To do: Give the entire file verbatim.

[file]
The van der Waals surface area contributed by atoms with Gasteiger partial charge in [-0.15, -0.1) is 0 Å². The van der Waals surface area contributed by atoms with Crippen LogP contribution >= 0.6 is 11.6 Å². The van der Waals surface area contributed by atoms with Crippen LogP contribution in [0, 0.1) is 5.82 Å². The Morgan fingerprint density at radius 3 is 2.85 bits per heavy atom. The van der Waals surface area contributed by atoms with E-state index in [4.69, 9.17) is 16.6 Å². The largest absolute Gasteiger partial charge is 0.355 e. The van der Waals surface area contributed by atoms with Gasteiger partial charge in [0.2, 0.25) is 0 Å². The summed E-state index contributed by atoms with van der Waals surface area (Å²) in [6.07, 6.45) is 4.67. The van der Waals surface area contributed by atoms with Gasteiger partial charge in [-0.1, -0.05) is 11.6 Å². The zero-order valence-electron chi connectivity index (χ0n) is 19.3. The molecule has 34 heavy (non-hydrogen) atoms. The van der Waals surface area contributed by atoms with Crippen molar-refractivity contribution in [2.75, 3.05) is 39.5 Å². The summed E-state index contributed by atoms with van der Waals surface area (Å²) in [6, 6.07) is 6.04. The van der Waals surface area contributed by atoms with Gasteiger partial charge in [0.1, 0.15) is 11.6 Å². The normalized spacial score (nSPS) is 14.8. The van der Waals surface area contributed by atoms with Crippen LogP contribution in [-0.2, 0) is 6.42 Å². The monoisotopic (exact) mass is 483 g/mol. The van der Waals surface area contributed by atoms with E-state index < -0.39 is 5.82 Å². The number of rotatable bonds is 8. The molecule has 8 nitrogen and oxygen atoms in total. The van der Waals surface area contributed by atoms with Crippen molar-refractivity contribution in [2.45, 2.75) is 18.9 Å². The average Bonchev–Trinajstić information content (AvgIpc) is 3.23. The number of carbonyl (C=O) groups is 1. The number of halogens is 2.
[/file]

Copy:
The van der Waals surface area contributed by atoms with Gasteiger partial charge in [-0.15, -0.1) is 0 Å². The van der Waals surface area contributed by atoms with Crippen LogP contribution >= 0.6 is 11.6 Å². The van der Waals surface area contributed by atoms with Crippen LogP contribution in [0, 0.1) is 5.82 Å². The Morgan fingerprint density at radius 3 is 2.85 bits per heavy atom. The van der Waals surface area contributed by atoms with E-state index in [4.69, 9.17) is 16.6 Å². The largest absolute Gasteiger partial charge is 0.355 e. The van der Waals surface area contributed by atoms with Gasteiger partial charge in [0.2, 0.25) is 0 Å². The summed E-state index contributed by atoms with van der Waals surface area (Å²) in [6.07, 6.45) is 4.67. The van der Waals surface area contributed by atoms with Gasteiger partial charge in [-0.1, -0.05) is 11.6 Å². The zero-order valence-electron chi connectivity index (χ0n) is 19.3. The molecule has 34 heavy (non-hydrogen) atoms. The van der Waals surface area contributed by atoms with Crippen molar-refractivity contribution in [2.75, 3.05) is 39.5 Å². The summed E-state index contributed by atoms with van der Waals surface area (Å²) in [6, 6.07) is 6.04. The van der Waals surface area contributed by atoms with Gasteiger partial charge in [0.1, 0.15) is 11.6 Å². The normalized spacial score (nSPS) is 14.8. The van der Waals surface area contributed by atoms with Crippen LogP contribution in [-0.2, 0) is 6.42 Å². The monoisotopic (exact) mass is 483 g/mol. The van der Waals surface area contributed by atoms with E-state index < -0.39 is 5.82 Å². The number of rotatable bonds is 8. The molecule has 8 nitrogen and oxygen atoms in total. The van der Waals surface area contributed by atoms with Crippen molar-refractivity contribution in [2.45, 2.75) is 18.9 Å². The average Bonchev–Trinajstić information content (AvgIpc) is 3.23. The number of carbonyl (C=O) groups is 1. The number of halogens is 2.